Kevin J M Keane

Antithesis, Chiasmus, and Symmetry in Shakespeare’s Sonnet 105. Part 3 of 3.

I also describe in the article how line 8’s chiasmus comprises two distinctions, ‘one thing’ vs ‘difference’, and ‘expressing’ vs ‘leaves out’, that prescribe the sonnet’s development and foreshadow its so-called formal characteristics.

(2016, Aug. 23.)

Antithesis, Chiasmus, and Symmetry in Shakespeare’s Sonnet 105. Part 2 of 3.

My reading of sonnet 105 suggests that the relationship between the rhetorical figures of ploche, antanaclasis, and polyptoton conveys meaning beyond the meaning conveyed by each figure separately.

In the article, I show how these three figures taken together convey different but related aspects of comparison that range from absolute identity through relative similarity and relative difference to absolute difference: The use of ploche equates to absolute identity: same word, same line, same meaning; antanaclasis to absolute difference: same word, different lines, different meaning; and, polyptoton to relative similarity and relative difference: same word root, or morpheme, but in different grammatical categories, different lines, same meaning.

As these categories of similarity and difference are both mutually exclusive and collectively exhaustive, might they then provide a helpful way of describing the comparisons that Shakespeare makes in his sonnets? I make a start at answering this question by exploring how another rhetorical figure, chiasmus, provides a means of organising the relationship between ploche, antanaclasis, and polyptoton in sonnet 105 to allow the expression of shades and gradations of meaning between absolute identity and absolute difference.

(Date: 2016, Aug. 23.)

Antithesis, Chiasmus, and Symmetry in Shakespeare’s Sonnet 105. Part 1 of 3.

In this article, I explore the possibility of applying a ‘centred form’ analysis to Shakespeare’s sonnet 105. That is, I attempt a ‘reconstruction’ of the sonnet from the chiasmus that is its line 8.

In the next part of this post, I discuss the implications of my findings for meaning in the sonnet.

(Date: 2016, Aug. 23.)

Memorial Day Project

The Memorial Day Project is dedicated to the homeless female veterans of the Armed Forces of the United States of America. It relates to all of war’s victims.
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Lantern-soul world without, within,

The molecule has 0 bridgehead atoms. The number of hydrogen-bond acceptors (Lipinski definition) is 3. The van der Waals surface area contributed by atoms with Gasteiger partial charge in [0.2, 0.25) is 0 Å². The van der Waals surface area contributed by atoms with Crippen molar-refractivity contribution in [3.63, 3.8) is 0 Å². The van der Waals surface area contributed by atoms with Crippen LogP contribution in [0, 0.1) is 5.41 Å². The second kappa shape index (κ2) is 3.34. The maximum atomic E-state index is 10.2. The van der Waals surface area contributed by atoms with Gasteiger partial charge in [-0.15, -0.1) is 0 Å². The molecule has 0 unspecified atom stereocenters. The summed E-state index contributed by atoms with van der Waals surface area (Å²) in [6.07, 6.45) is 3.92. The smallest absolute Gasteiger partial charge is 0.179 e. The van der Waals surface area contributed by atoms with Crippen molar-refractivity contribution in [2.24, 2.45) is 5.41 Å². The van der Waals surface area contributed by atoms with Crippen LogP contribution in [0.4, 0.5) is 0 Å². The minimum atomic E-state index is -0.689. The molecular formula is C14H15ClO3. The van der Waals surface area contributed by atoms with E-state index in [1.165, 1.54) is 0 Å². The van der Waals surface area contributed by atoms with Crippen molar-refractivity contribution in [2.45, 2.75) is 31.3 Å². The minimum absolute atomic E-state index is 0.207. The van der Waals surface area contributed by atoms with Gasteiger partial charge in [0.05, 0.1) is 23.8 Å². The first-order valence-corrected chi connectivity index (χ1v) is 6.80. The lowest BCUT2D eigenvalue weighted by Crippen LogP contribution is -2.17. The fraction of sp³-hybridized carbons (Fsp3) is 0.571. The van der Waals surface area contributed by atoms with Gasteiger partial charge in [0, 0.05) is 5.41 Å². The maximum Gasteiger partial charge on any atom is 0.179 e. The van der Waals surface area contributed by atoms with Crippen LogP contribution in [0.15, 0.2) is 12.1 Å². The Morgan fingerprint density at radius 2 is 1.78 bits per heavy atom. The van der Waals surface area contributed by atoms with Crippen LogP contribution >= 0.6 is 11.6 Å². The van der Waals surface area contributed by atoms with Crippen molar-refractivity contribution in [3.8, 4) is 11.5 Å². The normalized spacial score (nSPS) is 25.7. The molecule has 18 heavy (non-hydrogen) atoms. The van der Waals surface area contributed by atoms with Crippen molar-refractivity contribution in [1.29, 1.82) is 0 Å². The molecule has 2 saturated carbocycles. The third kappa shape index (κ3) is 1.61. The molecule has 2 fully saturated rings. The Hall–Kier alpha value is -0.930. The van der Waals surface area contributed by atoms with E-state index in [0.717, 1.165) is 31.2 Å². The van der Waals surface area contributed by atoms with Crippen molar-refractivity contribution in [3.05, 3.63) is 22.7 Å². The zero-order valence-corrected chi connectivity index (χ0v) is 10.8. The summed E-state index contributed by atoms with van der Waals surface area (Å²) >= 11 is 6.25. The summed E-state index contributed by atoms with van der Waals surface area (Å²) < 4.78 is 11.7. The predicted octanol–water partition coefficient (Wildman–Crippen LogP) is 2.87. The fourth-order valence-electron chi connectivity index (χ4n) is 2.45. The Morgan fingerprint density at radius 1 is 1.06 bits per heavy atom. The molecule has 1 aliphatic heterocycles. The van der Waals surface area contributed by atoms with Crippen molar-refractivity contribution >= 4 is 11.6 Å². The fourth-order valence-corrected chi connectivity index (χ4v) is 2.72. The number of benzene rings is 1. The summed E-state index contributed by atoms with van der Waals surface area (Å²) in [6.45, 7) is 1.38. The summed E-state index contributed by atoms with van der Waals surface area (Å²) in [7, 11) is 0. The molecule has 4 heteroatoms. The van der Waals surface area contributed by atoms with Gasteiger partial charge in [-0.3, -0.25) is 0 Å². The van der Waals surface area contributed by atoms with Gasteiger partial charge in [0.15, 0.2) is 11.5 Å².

Lantern-soul world without, within,
low-slung light beneath parchment thin,
clattering poles betwixt, between,
Shadow-flame glow round dragons lean.
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Heinrich von Kleist

On the Marionette Theatre

While spending the winter of 1801 in M…, I chanced there of an evening, in a public garden, upon Herr C., who had recently been engaged as lead dancer at the opera and was proving very popular with the public.

I said to him that I had been surprised to see him, on several occasions, no less, in a marionette theatre that had been thrown together on the market place to entertain the riff-raff with short dramatic burlesques strung together with short song and dance routines.

He assured me that the puppets’ pantomime gave him much pleasure, and he made no attempt to hide his opinion that a dancer who wanted to improve could learn much from them.

As this comment, by the way he made it, appeared to be more than just mere whim, I took a seat beside him to ask about his grounds for making such a peculiar claim.

Kleist, Heinrich von. Über das Marionettentheater. Berlin: Berliner Abendblatt, 12–15 Dezember, 1810. Print.

Translation: On the Marionette Theatre, 2015

First book review for The King and the Frog!

“Now this boThe King and the Frogok has made me laugh out loud with its surprising twists and turns that it easily became one of my favorites in this collection”, begins Myra Garces-Bacsal’s recent review on Gathering Books of Alain Chiche’s The King and the Frog, beautifully illustrated by Sylvain Diez and published in English from the original French by Epigram Books, Singapore. Read more

The King and the Frog

The King and the Frog Der Froschkönig oder der eiserne Heinrich (The Frog King, or Iron Henry) is the first tale in the Grimm Brothers’ collection of fairy- and folk-tales published in 1812 under the title Kinder- und Hausmärchen.

The tale, one of the oldest in Germany, echoes themes from the story-telling traditions of many other cultures as well, of course, and continues to inspire writers and illustrators of children’s books today. Read more

Memorial Day now available at the Grolier Poetry Bookshop

The Grolier Poetry Bookshop in Cambridge, Mass., now has copies of Memorial Day.

Grolier Poetry Bookshop: Poetry Reading

GrolierPlease join me on 17 July 2012 at 5 p.m. at The Grolier Poetry Bookshop,Cambridge, Mass., for a participatory poetry reading from Winters Three and Memorial Day. My thanks to Ifeanyi and Carol Menkiti, and Elizabeth Doran.